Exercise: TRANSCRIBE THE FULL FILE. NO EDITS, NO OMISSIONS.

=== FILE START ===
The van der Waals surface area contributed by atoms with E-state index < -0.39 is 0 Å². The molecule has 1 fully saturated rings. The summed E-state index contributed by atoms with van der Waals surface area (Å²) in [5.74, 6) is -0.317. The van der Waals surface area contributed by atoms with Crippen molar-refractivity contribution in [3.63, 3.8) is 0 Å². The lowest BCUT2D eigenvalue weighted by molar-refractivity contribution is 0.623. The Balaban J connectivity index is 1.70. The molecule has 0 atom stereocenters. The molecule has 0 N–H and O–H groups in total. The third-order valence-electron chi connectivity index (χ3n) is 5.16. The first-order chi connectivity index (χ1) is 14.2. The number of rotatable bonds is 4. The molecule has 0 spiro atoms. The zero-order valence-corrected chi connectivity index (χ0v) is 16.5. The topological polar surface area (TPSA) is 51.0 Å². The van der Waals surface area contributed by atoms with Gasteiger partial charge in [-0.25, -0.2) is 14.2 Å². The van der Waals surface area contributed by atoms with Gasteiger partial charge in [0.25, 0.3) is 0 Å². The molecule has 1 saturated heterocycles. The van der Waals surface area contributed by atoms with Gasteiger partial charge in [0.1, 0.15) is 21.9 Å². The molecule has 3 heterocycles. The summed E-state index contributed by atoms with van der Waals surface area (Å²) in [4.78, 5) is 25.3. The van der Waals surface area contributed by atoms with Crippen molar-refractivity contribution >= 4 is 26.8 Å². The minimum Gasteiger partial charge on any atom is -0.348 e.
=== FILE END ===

The van der Waals surface area contributed by atoms with E-state index < -0.39 is 0 Å². The molecule has 1 fully saturated rings. The summed E-state index contributed by atoms with van der Waals surface area (Å²) in [5.74, 6) is -0.317. The van der Waals surface area contributed by atoms with Crippen molar-refractivity contribution in [3.63, 3.8) is 0 Å². The lowest BCUT2D eigenvalue weighted by molar-refractivity contribution is 0.623. The Balaban J connectivity index is 1.70. The molecule has 0 atom stereocenters. The molecule has 0 N–H and O–H groups in total. The third-order valence-electron chi connectivity index (χ3n) is 5.16. The first-order chi connectivity index (χ1) is 14.2. The number of rotatable bonds is 4. The molecule has 0 spiro atoms. The zero-order valence-corrected chi connectivity index (χ0v) is 16.5. The topological polar surface area (TPSA) is 51.0 Å². The van der Waals surface area contributed by atoms with Gasteiger partial charge in [-0.25, -0.2) is 14.2 Å². The van der Waals surface area contributed by atoms with Gasteiger partial charge in [0.25, 0.3) is 0 Å². The molecule has 1 saturated heterocycles. The van der Waals surface area contributed by atoms with Gasteiger partial charge in [0.1, 0.15) is 21.9 Å². The molecule has 3 heterocycles. The summed E-state index contributed by atoms with van der Waals surface area (Å²) in [4.78, 5) is 25.3. The van der Waals surface area contributed by atoms with Crippen molar-refractivity contribution >= 4 is 26.8 Å². The minimum Gasteiger partial charge on any atom is -0.348 e.